[00:33:52] We also have information on the book there. I'm on social media at sustainable dish on Instagram. And so we have a podcast, sustainable dish podcast. I also have another website, sustainable dish.com, which is more focused on my nutrition practice. So I'm a clinician and I help people with weight loss and healthy eating and gut stuff.
[00:34:12] I really focus on metabolic health and gut health. And so that's. That's my nutrition practice and my clinician hat. Um, I know
[00:34:19] Colin Stuckert: [00:34:19] that I have a question now for you specifically about gut health. So I eat probably an 80 to 90% carnivore diet myself, and I've been opening up a little bit more into, you know, various plant things that don't affect me as much.
[00:34:30] [00:34:29] Right. And so I'm just wondering what are some good gut support? Like I had this probiotic yogurt. I take it's pretty good grass fed yogurt. I mean, should I be, should I be looking into other probiotics? Prebiotics? What should I be looking for?
[00:34:41] Diana Rodgers: [00:34:41] What are some signs? No, there just, hasn't been a lot of research on that.
[00:34:44] And so it's really hard for me to comment. There's some good probiotics out there that are soil based that are actually fantastic. Terra Nova, I think is one of them. You know, starches are prebiotic. And so there is a good case to eat some, a little bit potatoes and other starchy tubers once in a while in other fruits.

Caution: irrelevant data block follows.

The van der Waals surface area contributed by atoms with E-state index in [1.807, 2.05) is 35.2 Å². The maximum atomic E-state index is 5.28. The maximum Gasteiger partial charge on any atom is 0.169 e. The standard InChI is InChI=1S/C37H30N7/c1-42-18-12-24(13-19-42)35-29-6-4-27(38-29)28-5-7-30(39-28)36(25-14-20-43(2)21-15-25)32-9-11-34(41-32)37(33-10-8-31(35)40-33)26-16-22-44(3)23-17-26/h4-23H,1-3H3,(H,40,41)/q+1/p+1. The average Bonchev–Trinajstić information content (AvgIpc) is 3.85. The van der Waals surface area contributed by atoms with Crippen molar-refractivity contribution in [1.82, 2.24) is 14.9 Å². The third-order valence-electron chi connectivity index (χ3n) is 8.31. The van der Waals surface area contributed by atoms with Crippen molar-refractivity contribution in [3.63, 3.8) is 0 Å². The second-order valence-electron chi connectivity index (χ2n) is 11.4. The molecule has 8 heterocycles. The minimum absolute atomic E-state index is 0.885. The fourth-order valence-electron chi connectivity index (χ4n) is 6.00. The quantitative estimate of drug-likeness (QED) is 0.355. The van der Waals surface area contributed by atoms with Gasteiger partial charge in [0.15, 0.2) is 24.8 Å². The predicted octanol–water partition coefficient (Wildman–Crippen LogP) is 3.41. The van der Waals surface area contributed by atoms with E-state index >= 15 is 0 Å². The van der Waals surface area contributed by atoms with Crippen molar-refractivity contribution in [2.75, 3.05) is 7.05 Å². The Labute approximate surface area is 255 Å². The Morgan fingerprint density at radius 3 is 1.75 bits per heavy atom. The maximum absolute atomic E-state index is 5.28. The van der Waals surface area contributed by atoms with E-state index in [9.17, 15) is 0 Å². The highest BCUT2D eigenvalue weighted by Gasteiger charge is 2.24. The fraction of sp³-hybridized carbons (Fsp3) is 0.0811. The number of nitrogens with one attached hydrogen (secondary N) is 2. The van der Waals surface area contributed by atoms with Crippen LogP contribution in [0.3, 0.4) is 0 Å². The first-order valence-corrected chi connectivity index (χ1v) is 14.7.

[00:35:01] And it just holds vegetables, right? So just avoiding like ultra processed acellular carbohydrates, but we really just don't know much about what makes the perfect microbiome, even if. Taking yogurt has any long-term effects. We really just don't know. Um, you know, it is the biome driving your health, or is your health driving the biome?
[00:35:22] We don't even know that. So eventually there will be a lot more research into that. People will have their biome tested and we'll be able to generate diets specifically catered to that biome and blood type and genetics and all that. But just right now, it's just such in its infancy. And, you know, I really.
[00:35:40] Much more of my focus is just getting people off sugar and processed foods and just tackling those big things. And then once we get into like, should I be 90% carnivores? Should I be 80? You know, that's, that's not the population that I work with. Yeah. Yeah.
[00:35:54] Colin Stuckert: [00:35:54] So final question. What's your favorite way to prepare steak?
[00:35:58] Diana Rodgers: [00:35:58] Seared in a cast iron pan.
[00:36:00] [00:36:00] Colin Stuckert: [00:36:00] That's that's mine as well. Literally. I usually it's done in about AF with resting 10 minutes and I have my entire meal. I have a 10 ounce steak I'm done. Right. So no excuses. Okay. It's been a pleasure. We really appreciate you coming on and we will see you.
[00:36:14] Diana Rodgers: [00:36:14] All right. Thank you so much.
[00:36:21] Please always remember that the members of the ancestral mind podcast are not in fact medical professionals. They're not doctors, they're not nutritionists. They are simply providing this entertainment for you to do your own research and to entertain yourselves. So please consult a physician before changing your diet.
[00:36:41] Not everything works for everybody and make sure you always do your own research on everything you hear on this show and outside.